The Travis County Criminal Justice Center was closed for most of the day on Friday, May 14, after a man reported that a “suspicious package” had been left in the building. The court complex was evacuated, and the APD Explosive Ordinance Disposal Unit was called in for a look-see. The package in question, a backpack, contained paperwork but no explosive device. The building reopened at 1:40pm. The man who reported the suspicious package, Douglas Scott Hoopes, was arrested and charged with making a false report and booked into the jail. The charge is a felony punishable by up to two years in jail.
I don’t think we can have it both ways. We expect people to report anything suspicious — even dumb things — and now we want to press charges if they report something that isn’t an actual threat. Truth is, if you ask amateurs to act as front-line security personnel, you shouldn’t be surprised when you get amateur security.
I think this excerpt from a poem by Rick Moranis says it best:
If you see something,
If you say something,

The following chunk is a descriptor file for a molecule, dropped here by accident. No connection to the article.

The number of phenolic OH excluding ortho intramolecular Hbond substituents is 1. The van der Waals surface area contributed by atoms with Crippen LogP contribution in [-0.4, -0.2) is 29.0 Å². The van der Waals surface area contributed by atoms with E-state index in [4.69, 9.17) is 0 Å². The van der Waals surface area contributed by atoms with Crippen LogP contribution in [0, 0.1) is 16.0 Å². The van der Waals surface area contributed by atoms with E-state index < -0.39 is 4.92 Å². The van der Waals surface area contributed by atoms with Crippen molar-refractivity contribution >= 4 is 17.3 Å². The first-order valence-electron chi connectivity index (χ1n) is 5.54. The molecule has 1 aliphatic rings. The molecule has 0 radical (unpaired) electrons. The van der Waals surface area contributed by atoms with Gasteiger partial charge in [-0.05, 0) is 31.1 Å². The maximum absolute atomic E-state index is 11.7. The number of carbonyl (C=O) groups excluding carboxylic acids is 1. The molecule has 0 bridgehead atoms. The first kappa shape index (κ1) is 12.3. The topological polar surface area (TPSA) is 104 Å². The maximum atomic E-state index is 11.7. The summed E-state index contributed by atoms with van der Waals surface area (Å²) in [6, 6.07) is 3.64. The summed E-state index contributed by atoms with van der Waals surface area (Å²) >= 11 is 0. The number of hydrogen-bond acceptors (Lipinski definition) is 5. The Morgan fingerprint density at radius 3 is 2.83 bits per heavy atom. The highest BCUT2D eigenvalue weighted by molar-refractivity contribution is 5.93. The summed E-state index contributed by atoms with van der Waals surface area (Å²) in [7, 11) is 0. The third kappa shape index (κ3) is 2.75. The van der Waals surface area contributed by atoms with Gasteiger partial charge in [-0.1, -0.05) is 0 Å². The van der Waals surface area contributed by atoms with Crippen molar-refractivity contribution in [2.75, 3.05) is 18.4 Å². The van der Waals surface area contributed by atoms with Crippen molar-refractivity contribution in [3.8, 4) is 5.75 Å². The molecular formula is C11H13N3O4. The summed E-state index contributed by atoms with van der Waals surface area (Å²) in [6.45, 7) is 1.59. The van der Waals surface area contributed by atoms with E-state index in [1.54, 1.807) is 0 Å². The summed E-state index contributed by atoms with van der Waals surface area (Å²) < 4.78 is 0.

If you mean something,
You may have to prove something.
If you can’t prove something,
You may regret saying something.
EDITED TO ADD (5/26): Seems like he left the package himself, and then called it in. So there’s ample reason to arrest him. Never mind.
The team propose using a particle accelerator to alternately smash ionised hydrogen molecules and deuterium ions into targets of carbon and boron respectively. The collisions produce beams of gamma rays of various energies as well as neutrons. These beams are then passed through the cargo.
By measuring the way the beams are absorbed, Goldberg and company say they can work out whether the cargo contains explosives or nuclear materials. And they say they can do it at the rate of 20 containers per hour.
That’s an ambitious goal that presents numerous challenges.
For example, the beam currents will provide relatively sparse data so the team will have to employ a technique called few-view tomography to fill in the gaps. It will also mean that each container will have to be zapped several times. That may not be entirely desirable for certain types of goods such as food and equipment with delicate electronics.
Just how beams of gamma rays and neutrons affect these kinds of goods is something that will have to be determined
Then there is the question of false positives. One advantage of a machine like this is that it has several scanning modes is that if one reveals something suspicious, it can switch to another to look in more detail. That should build up a decent picture of the cargo’s contents and reduce false positives.
Sidebar photo of Bruce Schneier by Joe MacInnis.